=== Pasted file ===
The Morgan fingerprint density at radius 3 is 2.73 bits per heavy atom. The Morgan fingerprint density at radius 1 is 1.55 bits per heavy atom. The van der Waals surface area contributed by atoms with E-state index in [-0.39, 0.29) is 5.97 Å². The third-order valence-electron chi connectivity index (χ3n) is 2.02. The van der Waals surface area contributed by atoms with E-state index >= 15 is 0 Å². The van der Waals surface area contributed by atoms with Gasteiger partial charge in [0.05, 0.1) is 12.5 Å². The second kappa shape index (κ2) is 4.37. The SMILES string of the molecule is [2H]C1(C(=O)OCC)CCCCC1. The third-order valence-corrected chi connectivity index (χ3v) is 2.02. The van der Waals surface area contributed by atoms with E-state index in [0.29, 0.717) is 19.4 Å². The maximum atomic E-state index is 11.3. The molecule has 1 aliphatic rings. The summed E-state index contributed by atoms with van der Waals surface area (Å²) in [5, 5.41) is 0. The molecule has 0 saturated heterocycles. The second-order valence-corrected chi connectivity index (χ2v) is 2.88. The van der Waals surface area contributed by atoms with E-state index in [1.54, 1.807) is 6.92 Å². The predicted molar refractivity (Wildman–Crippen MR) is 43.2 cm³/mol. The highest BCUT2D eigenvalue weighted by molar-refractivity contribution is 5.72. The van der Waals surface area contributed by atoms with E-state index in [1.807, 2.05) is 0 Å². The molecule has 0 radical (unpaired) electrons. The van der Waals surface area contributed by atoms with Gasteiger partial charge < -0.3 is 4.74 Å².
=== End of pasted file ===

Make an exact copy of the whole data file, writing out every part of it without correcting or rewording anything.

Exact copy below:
The Morgan fingerprint density at radius 3 is 2.73 bits per heavy atom. The Morgan fingerprint density at radius 1 is 1.55 bits per heavy atom. The van der Waals surface area contributed by atoms with E-state index in [-0.39, 0.29) is 5.97 Å². The third-order valence-electron chi connectivity index (χ3n) is 2.02. The van der Waals surface area contributed by atoms with E-state index >= 15 is 0 Å². The van der Waals surface area contributed by atoms with Gasteiger partial charge in [0.05, 0.1) is 12.5 Å². The second kappa shape index (κ2) is 4.37. The SMILES string of the molecule is [2H]C1(C(=O)OCC)CCCCC1. The third-order valence-corrected chi connectivity index (χ3v) is 2.02. The van der Waals surface area contributed by atoms with E-state index in [0.29, 0.717) is 19.4 Å². The maximum atomic E-state index is 11.3. The molecule has 1 aliphatic rings. The summed E-state index contributed by atoms with van der Waals surface area (Å²) in [5, 5.41) is 0. The molecule has 0 saturated heterocycles. The second-order valence-corrected chi connectivity index (χ2v) is 2.88. The van der Waals surface area contributed by atoms with E-state index in [1.54, 1.807) is 6.92 Å². The predicted molar refractivity (Wildman–Crippen MR) is 43.2 cm³/mol. The highest BCUT2D eigenvalue weighted by molar-refractivity contribution is 5.72. The van der Waals surface area contributed by atoms with E-state index in [1.807, 2.05) is 0 Å². The molecule has 0 radical (unpaired) electrons. The van der Waals surface area contributed by atoms with Gasteiger partial charge < -0.3 is 4.74 Å².